Pastor Hopkins preached this sermon on the second Sunday of Easter, 4/19/2020. The service was broadcast live on Facebook at 9am, and is now available as a recording on the FLC youtube channelTo follow along from home, the bulletin is available as a PDF: Quasimodo geniti Easter2 Bulletin

The text for the sermon was the day’s gospel lesson. To read the Bible texts for the second Sunday of Easter, click here.

One Sunday, a couple months back, we all came to church. We gathered and visited with friends. We had the Divine Service and Bible Study. We ate bagels and chased kids. It was Sunday. And then it wasn’t. One week later everything changed.

The same could be said for things like… our work, our school, and our play.

They were things we took for granted; not because we weren’t grateful for them, but because they were so normal.

Think back to a Sunday morning in January, when you said to yourself or someone said to you, that you were going to church; or one Monday that you were going to work and school; or one Saturday that you were going to hang out with friends.

You would have thought something like: Well, yeah. That makes sense. It’s just what we do. But you probably wouldn’t have been beside yourself with joy and laughter.

The same thing goes for peace. If there was a headline tomorrow morning on every paper in all caps that shouted: PEACE DECLARED WITH CANADA!! You would be confused. Peace doesn’t mean much if you aren’t at war; or if, somehow, you don’t know you’re at war.

Easter runs the risk of being read like that headline. New life doesn’t mean a lot if you’re happy with your old life. Forgiveness of sins doesn’t mean a lot if you don’t think you’ve done anything wrong. And peace with God means nothing if you think the whole relationship is fine as it is.

But that relationship was not fine. The disciples, like all men, were at war with God. They had every reason to be afraid.

If Jesus is risen from the dead, then He is exactly who He claimed to be all along. And unless His memory has been wiped, He remembers everything that happened last week: how they fell asleep, ran away, abandoned Him, and denied Him. And now He’s back.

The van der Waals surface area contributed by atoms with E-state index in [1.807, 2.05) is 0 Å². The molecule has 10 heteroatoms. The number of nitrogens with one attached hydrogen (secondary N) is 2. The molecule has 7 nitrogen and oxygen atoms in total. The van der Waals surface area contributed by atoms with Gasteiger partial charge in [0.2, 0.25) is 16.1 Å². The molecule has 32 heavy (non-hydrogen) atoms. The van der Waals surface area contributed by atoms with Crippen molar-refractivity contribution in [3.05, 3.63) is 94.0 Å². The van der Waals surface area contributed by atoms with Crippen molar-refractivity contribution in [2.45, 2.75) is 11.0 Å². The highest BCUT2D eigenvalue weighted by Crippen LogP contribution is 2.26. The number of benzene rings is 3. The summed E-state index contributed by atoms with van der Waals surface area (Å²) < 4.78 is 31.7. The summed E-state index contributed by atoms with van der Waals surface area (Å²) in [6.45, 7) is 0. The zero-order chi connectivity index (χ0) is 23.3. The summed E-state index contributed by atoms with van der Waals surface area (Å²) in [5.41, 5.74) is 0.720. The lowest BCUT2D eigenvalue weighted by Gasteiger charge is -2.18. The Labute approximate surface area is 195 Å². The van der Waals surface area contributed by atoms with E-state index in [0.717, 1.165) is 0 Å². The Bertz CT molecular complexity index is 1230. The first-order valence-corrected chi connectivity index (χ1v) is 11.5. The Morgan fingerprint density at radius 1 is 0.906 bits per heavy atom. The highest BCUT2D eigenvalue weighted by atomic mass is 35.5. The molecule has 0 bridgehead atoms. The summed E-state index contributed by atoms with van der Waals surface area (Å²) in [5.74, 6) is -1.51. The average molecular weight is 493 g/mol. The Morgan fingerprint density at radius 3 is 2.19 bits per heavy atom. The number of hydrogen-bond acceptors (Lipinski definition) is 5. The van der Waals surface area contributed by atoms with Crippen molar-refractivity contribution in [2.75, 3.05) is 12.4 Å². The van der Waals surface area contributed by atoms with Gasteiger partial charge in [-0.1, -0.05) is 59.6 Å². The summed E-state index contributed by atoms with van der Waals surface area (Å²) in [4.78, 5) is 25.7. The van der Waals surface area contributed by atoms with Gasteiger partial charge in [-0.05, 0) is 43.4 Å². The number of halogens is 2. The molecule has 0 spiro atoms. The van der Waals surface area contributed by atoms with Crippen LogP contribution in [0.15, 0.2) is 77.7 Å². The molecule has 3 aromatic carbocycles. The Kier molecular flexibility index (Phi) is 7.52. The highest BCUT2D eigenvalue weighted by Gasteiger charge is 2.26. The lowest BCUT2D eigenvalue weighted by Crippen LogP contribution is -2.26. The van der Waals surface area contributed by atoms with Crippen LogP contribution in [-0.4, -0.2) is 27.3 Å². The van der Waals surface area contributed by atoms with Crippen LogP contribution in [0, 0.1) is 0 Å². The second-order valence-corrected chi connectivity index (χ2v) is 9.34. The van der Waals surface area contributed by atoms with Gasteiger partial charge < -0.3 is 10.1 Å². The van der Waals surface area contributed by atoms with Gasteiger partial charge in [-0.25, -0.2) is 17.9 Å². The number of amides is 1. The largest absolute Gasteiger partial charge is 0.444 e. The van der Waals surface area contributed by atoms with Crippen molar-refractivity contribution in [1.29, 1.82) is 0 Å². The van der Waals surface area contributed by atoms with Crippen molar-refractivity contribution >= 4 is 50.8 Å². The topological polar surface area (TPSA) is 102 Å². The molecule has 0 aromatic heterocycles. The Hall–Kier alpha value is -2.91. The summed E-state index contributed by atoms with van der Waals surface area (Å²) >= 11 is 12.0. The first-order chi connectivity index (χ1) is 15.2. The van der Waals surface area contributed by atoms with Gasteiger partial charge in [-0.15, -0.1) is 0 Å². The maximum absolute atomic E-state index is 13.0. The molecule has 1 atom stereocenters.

This is why Jesus coming among them and declaring peace is so necessary. By declaring peace to them, Jesus forgives them. He says to them that all is well, and they can be friends again. Things are even square between them and their Heavenly Father. But they also need to understand.

This is not cheap talk or cheap grace. When Jesus speaks peace to them, He also shows them His hands and side. For them to understand Jesus’ peace, they need to see what this peace costs.

They need to behold Jesus’ wounds, which mark even His risen and glorified body; because anything less than that, anything less than Jesus’ full, perfect, and complete sacrifice could not end the war. Anything less than Jesus’ suffering, death, and resurrection would be a false peace. It would not be worth believing; which is just as well, since it would not be true.

But Jesus comes, Jesus speaks, and Jesus shows. It is then that the disciples are glad. It is then that they receive His peace.

But where does that leave you? How does the peace of God get from the upper room to you? In precisely the same way. Jesus said, “As the Father has sent Me, even so I am sending you.” Just as God used Ezekiel to speak life into dry bones, Jesus takes the disciples and turns them into apostles. They become the “sent ones;” sent to those who are dead, to speak them to life. Sent to those who are at war, to speak to them peace.

He sends them to baptize in His Name (Matthew 28); to forgive sins in His Name (John 20); to place His Body and Blood into your mouths (Mark 14); to give you His peace and restore you to His Father.

In the world, peace is too easy and too small. Peace is some quiet time alone, or knowing that you have a steady income, or reaching a political agreement.

This is not what Jesus brings them. When they left the upper room, the Jews still wanted them arrested. When they left the upper room, they entered into a hostile and uncertain world. By all other standards, things got worse and not better. And yet, they were glad.

They were glad because that peace that Jesus brought into the upper room then, that peace that Jesus brings into your room now, is the only peace that is truly reliable, lasting, and worthy; because it comes from the One who is truly reliable, lasting, and worthy.

We will patiently, even gladly, endure this time for as long as it lasts. You are not hidden from Jesus. You are not out of reach, because the peace of God, which is really peace with God, the peace that brings forgiveness of sins, life, and salvation, transcends locked doors even as it transcends our understanding, and is yours even now.

First Lutheran Church Sermon Archive


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